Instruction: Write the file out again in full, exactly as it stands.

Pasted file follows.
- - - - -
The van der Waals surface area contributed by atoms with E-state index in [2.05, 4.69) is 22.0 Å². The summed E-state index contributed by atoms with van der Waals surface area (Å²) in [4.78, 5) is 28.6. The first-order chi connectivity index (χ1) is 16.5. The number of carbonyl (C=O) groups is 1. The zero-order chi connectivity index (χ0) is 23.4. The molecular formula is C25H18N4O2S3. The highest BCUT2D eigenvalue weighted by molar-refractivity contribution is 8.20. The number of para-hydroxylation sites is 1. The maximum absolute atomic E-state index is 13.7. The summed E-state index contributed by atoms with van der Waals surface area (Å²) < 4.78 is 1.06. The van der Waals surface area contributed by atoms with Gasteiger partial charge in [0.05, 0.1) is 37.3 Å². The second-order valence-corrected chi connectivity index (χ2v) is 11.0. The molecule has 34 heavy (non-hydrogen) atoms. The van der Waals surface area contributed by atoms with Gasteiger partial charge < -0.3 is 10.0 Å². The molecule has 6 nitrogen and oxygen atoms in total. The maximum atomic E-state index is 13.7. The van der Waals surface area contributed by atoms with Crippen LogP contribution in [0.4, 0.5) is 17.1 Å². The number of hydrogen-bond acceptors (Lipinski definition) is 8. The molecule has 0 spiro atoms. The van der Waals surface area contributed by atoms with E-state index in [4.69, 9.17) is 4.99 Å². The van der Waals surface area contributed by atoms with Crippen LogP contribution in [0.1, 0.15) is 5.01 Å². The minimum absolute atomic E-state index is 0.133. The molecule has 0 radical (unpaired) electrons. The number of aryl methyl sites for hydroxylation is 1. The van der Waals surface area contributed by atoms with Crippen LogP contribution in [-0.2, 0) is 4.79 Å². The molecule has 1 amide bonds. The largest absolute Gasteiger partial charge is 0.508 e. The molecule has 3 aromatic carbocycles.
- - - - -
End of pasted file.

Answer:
The van der Waals surface area contributed by atoms with E-state index in [2.05, 4.69) is 22.0 Å². The summed E-state index contributed by atoms with van der Waals surface area (Å²) in [4.78, 5) is 28.6. The first-order chi connectivity index (χ1) is 16.5. The number of carbonyl (C=O) groups is 1. The zero-order chi connectivity index (χ0) is 23.4. The molecular formula is C25H18N4O2S3. The highest BCUT2D eigenvalue weighted by molar-refractivity contribution is 8.20. The number of para-hydroxylation sites is 1. The maximum absolute atomic E-state index is 13.7. The summed E-state index contributed by atoms with van der Waals surface area (Å²) < 4.78 is 1.06. The van der Waals surface area contributed by atoms with Gasteiger partial charge in [0.05, 0.1) is 37.3 Å². The second-order valence-corrected chi connectivity index (χ2v) is 11.0. The molecule has 34 heavy (non-hydrogen) atoms. The van der Waals surface area contributed by atoms with Gasteiger partial charge < -0.3 is 10.0 Å². The molecule has 6 nitrogen and oxygen atoms in total. The maximum atomic E-state index is 13.7. The van der Waals surface area contributed by atoms with Crippen LogP contribution in [0.4, 0.5) is 17.1 Å². The number of hydrogen-bond acceptors (Lipinski definition) is 8. The molecule has 0 spiro atoms. The van der Waals surface area contributed by atoms with E-state index in [4.69, 9.17) is 4.99 Å². The van der Waals surface area contributed by atoms with Crippen LogP contribution in [0.1, 0.15) is 5.01 Å². The minimum absolute atomic E-state index is 0.133. The molecule has 0 radical (unpaired) electrons. The number of aryl methyl sites for hydroxylation is 1. The van der Waals surface area contributed by atoms with Crippen LogP contribution in [-0.2, 0) is 4.79 Å². The molecule has 1 amide bonds. The largest absolute Gasteiger partial charge is 0.508 e. The molecule has 3 aromatic carbocycles.